You have to embark and go through border checks 30 minutes before departure with Eurostar, that's a fact. Whether you will have to answer questions is very random and doesn't seem to depend on whether you give them a passport or just French ID. My wife has a Canadian passport and a French residency permit and this does make them ask more questions though.
Eurotunnel checks were lighter when I used to take it, but that was before the Calais crisis so I would guess it has become more bothersome lately.
In any case, you just can't say it's as easy as just hoping in your car and driving to Belgium and back to fetch your beer.
Schengen agreement mandates no border check, but the UK is not part of it, so of course they can have border check
I guess I misunderstood what was being talked about, but I was actually trying to make the point that movement between Shengen and the UK is different from movement within Shengen.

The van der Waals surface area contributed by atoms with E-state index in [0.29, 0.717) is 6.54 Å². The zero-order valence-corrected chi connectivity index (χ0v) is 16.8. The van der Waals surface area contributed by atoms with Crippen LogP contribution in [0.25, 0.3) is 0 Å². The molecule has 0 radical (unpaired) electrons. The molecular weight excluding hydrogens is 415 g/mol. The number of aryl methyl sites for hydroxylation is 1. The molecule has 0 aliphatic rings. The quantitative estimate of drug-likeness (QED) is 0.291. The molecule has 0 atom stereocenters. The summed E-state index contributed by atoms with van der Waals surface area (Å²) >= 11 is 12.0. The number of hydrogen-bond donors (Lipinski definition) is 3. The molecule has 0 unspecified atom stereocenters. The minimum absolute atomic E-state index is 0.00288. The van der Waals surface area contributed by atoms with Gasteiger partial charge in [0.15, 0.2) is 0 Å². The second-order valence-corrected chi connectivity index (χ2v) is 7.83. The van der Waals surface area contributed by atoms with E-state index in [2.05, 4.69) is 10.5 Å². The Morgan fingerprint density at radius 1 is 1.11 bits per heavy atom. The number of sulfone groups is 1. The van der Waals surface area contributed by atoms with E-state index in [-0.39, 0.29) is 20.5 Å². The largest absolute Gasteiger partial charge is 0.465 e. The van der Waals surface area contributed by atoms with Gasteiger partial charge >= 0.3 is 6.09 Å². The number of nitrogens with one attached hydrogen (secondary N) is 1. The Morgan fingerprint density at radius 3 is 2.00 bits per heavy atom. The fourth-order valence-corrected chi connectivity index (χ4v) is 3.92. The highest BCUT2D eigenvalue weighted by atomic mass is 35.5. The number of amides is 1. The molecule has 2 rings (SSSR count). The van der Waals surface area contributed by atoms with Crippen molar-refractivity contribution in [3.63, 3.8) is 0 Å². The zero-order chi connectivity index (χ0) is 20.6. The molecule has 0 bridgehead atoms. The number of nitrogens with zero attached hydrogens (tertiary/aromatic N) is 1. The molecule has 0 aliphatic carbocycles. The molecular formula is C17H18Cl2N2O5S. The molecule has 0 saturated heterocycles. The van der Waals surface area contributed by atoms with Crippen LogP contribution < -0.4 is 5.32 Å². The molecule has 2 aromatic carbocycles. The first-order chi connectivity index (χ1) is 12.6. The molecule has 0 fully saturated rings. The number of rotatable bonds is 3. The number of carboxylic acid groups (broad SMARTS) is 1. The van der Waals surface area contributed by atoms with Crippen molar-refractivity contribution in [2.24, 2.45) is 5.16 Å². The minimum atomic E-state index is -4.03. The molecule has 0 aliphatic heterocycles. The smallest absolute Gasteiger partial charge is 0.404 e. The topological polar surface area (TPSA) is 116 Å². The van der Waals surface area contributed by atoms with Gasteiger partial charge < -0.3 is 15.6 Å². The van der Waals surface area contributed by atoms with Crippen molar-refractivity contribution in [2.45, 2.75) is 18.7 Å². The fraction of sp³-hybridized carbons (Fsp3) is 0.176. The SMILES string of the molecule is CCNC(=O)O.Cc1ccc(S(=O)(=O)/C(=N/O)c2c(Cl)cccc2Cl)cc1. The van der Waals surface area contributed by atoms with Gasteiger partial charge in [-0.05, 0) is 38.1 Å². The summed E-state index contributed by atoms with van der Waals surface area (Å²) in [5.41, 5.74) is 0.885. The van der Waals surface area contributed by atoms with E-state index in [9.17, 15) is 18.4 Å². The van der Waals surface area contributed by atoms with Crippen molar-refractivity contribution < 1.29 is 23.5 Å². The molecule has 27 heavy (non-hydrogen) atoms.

Specifically, I was answering to this exchange:
>> it was always more difficult to go to/from the UK
> This is not true.
by saying that it is actually more difficult to go to/from the UK. Which it is.
If I go to Indonesia for which I need a Visa on arrival, they asked me zero questions, nor said anything. I handed them the money, they gave the visa (etc), done.
For many countries I don't need a Visa for. Saying EU is freedom of movement, but then narrowly defining this something else is moving goal posts.
I have various foreign colleagues (non EU). They need a Visa to go to the UK. UK being part of EU or not does not make that much of a difference for them at all.
The effect is whether you can easily work in another EU country. But that is just one part of "freedom of movement".
Now try to enter LAX or JFK with your national ID and without a visa...
UK/Schengen and Schengen/Schengen are so close compared to EU/Rest of the world, that the differences are imperceptible.
But they are so much perceptible, when you live inside Shengen. Nobody says it is complicated (as an absolute) to go to the UK. But it is more complicated (as a comparison) than travelling within the EU. I don't even understand how that can even be in question.
Just saying that it very strongly depends on the person at border control at the airport and a lot of different circumstances, you can get pretty tight checks from EU to EU too.